Here is a palaeoenvironmental paper that is complementary to the earlier reports on the Abdur Reef (Acheulean/MSA) finds, made along the Eritrean coast (see below for some references)
Bruggeman, J. Henrich, Richard T. Buffler, Mireille M. M. Guillaume, Robert C. Walter, Rudo von Cosel, Berhane N. Ghebretensae and Seife M. Berhe. 2004. Stratigraphy, palaeoenvironments and model for the deposition of the Abdur Reef Limestone: context for an important archaeological site from the last interglacial on the Red Sea coast of Eritrea. Palaeogeography, Palaeoclimatology, Palaeoecology
Stone tools discovered within uplifted marine terraces along the Red Sea coast of Eritrea at the Abdur Archaeological Site, dated to 125±7 ka (the last interglacial, marine isotope stage 5e), show that early humans occupied coastal areas by this time [Walter et al. (2000) Nature 405, 65–69]. In the present paper the stratigraphy, facies types and faunal composition from 25 measured sections of the tool-bearing Abdur Reef Limestone (ARL) are documented in detail and interpreted to provide a palaeoenvironmental context for the stone artefacts and a model for the deposition of the ARL. The ARL represents a complex marine terrace sequence. Erosional surfaces indicative of interrupted sedimentation are locally observed at two levels within the ARL. They subdivide the complex into three subunits, named 5e1, 5e2, and 5e3, representing different stages of the marine isotope stage 5e sea level highstand, comprising six depositional phases (I–VI) of the ARL. Subunit 5e1 begins with the initial transgression of the 5e sea level highstand leading to the deposition of widespread lag gravels on which rich oyster beds developed in shallow water (phase I). It further records rapid deepening accompanied by the deposition of low-energy carbonates with scarce corals (phase II), and later shoaling characterised by local development of a fringing reef tract in a sedimented environment (phase III). Subunit 5e1 is capped locally by a burrowed hardground that is laterally equivalent to depositional discontinuities, interpreted as caused by a globally recognised mid-5e sea level low stand (phase IV). Extensive reef build-up in response to sea level rise and improved conditions for coral growth characterises subunit 5e2 (phase V). A possible second sea level drop during the 5e highstand is inferred from the oyster-encrusted upper surface of subunit 5e2. Subunit 5e3 encompasses restricted coral patches that developed on the upper surface of the underlying subunit during the last stage of the 5e marine high stand (phase VI). Two different toolkits are found in the ARL. One consists of bifacial hand axes and cores of the Acheulian industry, typically associated with the oyster beds encrusted on the transgressive lag deposits. The other consists of Middle Stone Age (MSA)-type obsidian flakes and blades, mainly found in the nearshore and beach environments alongside debris from marine invertebrates and large land mammals. The distribution of these tools suggests that foraging activities of early humans varied with environmental setting. The Abdur Archaeological Site represents a late example of the Acheulian/MSA transition, seen as a benchmark for early modern human behaviour, and is, to date, the earliest well-dated example of early human adaptation to marine food resources.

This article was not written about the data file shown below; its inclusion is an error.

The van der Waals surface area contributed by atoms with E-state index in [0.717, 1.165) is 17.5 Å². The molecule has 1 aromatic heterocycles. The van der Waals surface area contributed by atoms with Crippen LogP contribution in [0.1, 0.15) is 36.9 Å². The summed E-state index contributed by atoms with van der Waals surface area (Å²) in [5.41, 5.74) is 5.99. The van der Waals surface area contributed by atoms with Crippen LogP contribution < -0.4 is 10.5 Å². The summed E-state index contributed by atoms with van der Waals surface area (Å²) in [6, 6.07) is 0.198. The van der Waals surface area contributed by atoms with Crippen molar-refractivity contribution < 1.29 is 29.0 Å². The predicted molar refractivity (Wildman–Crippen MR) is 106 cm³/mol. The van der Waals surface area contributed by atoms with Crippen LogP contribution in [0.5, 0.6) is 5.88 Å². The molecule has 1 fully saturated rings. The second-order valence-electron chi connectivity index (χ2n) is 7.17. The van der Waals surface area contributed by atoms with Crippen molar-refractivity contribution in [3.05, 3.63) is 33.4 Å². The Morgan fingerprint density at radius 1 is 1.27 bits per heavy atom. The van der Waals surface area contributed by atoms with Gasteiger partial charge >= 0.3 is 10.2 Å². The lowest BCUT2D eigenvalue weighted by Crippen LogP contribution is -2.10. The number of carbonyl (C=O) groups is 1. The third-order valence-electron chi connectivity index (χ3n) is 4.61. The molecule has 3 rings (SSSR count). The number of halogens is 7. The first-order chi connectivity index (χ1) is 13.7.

Author Keywords: Pleistocene; coral reefs; sea level change; human evolution; stone tools; palaeoecology
Access to the full article is through HERE
WALTER, ROBERT C., RICHARD T. BUFFLER, J. HENRICH BRUGGEMANN, MIREILLE M. M. GUILLAUME, SEIFE M. BERHE, BERHANE NEGASSI, YOSEPH LIBSEKAL, HAI CHENG, R. LAWRENCE EDWARDS, RUDO VON COSEL, DIDIER NÉRAUDEAU, and MARIO GAGNON. 2000. Early human occupation of the Red Sea coast of Eritrea during the last interglacial. Nature 405(6782): 65-69.
The geographical origin of modern humans is the subject of ongoing scientific debate. The 'multiregional evolution' hypothesis argues that modern humans evolved semi-independently in Europe, Asia and Africa between 100,000 and 40,000 years ago, whereas the 'out of Africa' hypothesis contends that modern humans evolved in Africa between 200 and 100 kyr ago, migrating to Eurasia at some later time. Direct palaeontological, archaeological and biological evidence is necessary to resolve this debate. Here we report the discovery of early Middle Stone Age artefacts in an emerged reef terrace on the Red Sea coast of Eritrea, which we date to the last interglacial (about 125 kyr ago) using U–Th mass spectrometry techniques on fossil corals. The geological setting of these artefacts shows that early humans occupied coastal areas and exploited near-shore marine food resources in East Africa by this time. Together with similar, tentatively dated discoveries from South Africa this is the earliest well-dated evidence for human adaptation to a coastal marine environment, heralding an expansion in the range and complexity of human behaviour from one end of Africa to the other. This new, widespread adaptive strategy may, in part, signal the onset of modern human behaviour, which supports an African origin for modern humans by 125 kyr ago.
for access to the full paper.
Note that this same issue also has the following commentary:
Chris Stringer. 2004. Palaeoanthropology: Coasting out of Africa. Nature 405(6782): 24.
According to a widely accepted view, modern humans originated in Africa. But by which route did they start to migrate from the continent and spread more widely? Recovery of artefacts from a site on the Red Sea, dating to 125,000 years ago, implies that modern humans may have dispersed along the coasts.
Some of the earlier material covering the Abdur Reef finds can be found HERE